Medical Mycology Journal
Online ISSN : 2186-165X
Print ISSN : 2185-6486
ISSN-L : 2185-6486
Current issue
Showing 1-4 articles out of 4 articles from the selected issue
Original Articles
  • Tomohiro Suzuki, Tomotaka Sato, Hiroto Horikawa, Akiko Kasuya, Takashi ...
    Type: Original Article
    2021 Volume 62 Issue 4 Pages 67-70
    Published: 2021
    Released: November 30, 2021
    JOURNAL FREE ACCESS
    Tinea imbricata and tinea pseudoimbricata are variant types of tinea corporis characterized by annual-ring-shaped erythema. Although the skin lesions manifest similar symptoms, these two diseases are classified based on causative fungi. The former is caused by Trichophyton concentricum, an anthropophilic dermatophyte, and the latter is caused by dermatophytes other than T. concentricum, commonly zoophilic fungi such as Trichophyton mentagrophytes complex. Here, we report a 27-year-old Japanese male diagnosed with tinea pseudoimbricata attributed to Trichophyton tonsurans, an anthropophilic dermatophyte. We suspected that application of steroid ointment caused the annular pattern of his skin lesions. After three months use of topical luliconazole cream, treatment was finished. We also summarize the knowledge about tinea pseudoimbricata through previous reports with bibliographical consideration.
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  • Kohei Watanabe, Takashi Yaguchi, Dai Hirose
    Type: Original Article
    2021 Volume 62 Issue 4 Pages 71-78
    Published: 2021
    Released: November 30, 2021
    JOURNAL FREE ACCESS
    Supplementary material
    Aspergillus fumigatus-related species are responsible for causing aspergillosis, which is a fatal infectious disease. Recently, there has been a series of reports of A. fumigatus-related species that are resistant to azole drugs used in clinical practice for the treatment of fungal infections. Some of these species have been isolated from outdoor environments. Testing the drug susceptibility of the strains from outdoor environments, therefore, is important. In this study, we isolated and cultured 72 strains of A. fumigatus-related species from the outdoor environment in Japan. The isolates identified via morphological observation and molecular phylogenetic analysis were Aspergillus felis, Aspergillus lentulus, Aspergillus pseudoviridinutans, Aspergillus udagawae, and Aspergillus wyomingensis. The results of the drug susceptibility testing revealed that A. felis (6 of 14 strains) and A. pseudoviridinutans (13 of 17 strains) were resistant to itraconazole (ITCZ), with 4 mg/L or higher minimum inhibitory concentrations (MICs). The voriconazole (VRCZ)-resistant strains with 4 mg/L or higher MICs were A. felis (14 of 14), A. lentulus (4 of 4), A. pseudoviridinutans (15 of 17), A. udagawae (23 of 34), A. wyomingensis (1 of 3), and A. pseudoviridinutans (1 of 3). Among them, A. felis (1 of 14) and A. pseudoviridinutans (7 of 17) demonstrated 8 mg/L or higher MICs for ITCZ and VRCZ. These results indicate that A. fumigatus-related species resistant to ITCZ and VRCZ are widely distributed in outdoor environments in Japan.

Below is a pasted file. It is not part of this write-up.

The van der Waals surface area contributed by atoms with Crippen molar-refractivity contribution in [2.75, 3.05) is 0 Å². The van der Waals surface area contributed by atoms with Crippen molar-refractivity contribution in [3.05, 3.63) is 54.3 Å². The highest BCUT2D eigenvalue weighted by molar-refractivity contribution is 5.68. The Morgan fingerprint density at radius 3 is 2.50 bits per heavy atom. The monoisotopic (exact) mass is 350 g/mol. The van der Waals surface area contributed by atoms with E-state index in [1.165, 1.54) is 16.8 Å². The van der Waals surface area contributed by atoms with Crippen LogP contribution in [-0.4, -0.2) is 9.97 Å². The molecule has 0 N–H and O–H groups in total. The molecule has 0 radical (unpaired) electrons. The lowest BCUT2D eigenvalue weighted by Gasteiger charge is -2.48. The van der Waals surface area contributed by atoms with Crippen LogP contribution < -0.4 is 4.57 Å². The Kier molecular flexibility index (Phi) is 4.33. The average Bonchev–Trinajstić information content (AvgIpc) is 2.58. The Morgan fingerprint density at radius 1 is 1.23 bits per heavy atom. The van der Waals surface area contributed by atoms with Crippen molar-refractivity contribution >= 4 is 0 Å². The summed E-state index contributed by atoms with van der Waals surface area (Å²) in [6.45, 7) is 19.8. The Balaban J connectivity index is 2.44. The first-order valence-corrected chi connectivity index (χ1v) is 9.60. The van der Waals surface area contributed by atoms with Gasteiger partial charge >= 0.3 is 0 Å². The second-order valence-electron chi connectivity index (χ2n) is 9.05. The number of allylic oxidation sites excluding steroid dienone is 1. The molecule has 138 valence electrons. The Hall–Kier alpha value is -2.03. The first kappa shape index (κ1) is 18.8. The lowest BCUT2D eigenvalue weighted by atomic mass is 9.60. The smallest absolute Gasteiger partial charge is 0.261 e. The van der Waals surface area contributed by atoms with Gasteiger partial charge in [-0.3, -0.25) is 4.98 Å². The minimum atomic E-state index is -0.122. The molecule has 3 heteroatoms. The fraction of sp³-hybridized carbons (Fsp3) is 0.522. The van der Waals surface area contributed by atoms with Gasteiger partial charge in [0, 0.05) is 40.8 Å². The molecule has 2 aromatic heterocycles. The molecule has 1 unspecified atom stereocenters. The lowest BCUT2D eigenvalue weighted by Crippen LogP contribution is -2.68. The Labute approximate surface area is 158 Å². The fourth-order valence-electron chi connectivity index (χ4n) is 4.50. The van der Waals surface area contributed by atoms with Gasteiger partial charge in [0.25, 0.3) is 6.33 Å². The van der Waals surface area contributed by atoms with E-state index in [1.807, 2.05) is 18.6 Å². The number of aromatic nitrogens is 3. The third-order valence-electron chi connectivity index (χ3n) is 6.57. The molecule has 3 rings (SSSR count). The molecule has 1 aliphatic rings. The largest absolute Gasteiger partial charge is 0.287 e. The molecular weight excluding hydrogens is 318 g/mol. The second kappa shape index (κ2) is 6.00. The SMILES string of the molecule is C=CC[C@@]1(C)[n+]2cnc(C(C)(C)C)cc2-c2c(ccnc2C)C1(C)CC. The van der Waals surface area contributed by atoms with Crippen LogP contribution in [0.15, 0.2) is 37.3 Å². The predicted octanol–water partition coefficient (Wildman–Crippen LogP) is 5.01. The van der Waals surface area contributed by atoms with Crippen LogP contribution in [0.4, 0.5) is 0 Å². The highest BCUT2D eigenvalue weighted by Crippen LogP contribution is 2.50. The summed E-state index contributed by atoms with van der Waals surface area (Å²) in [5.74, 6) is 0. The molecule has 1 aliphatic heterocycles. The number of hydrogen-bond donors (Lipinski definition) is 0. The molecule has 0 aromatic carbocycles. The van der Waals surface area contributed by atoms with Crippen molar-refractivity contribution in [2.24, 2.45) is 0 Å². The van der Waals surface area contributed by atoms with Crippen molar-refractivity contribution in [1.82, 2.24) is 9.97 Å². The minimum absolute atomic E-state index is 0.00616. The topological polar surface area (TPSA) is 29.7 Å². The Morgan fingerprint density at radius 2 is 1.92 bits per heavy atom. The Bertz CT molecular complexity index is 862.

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  • Sanae A. Ishijima, Kunio Ezawa, Shigeru Abe
    Type: Original Article
    2021 Volume 62 Issue 4 Pages 79-87
    Published: 2021
    Released: November 30, 2021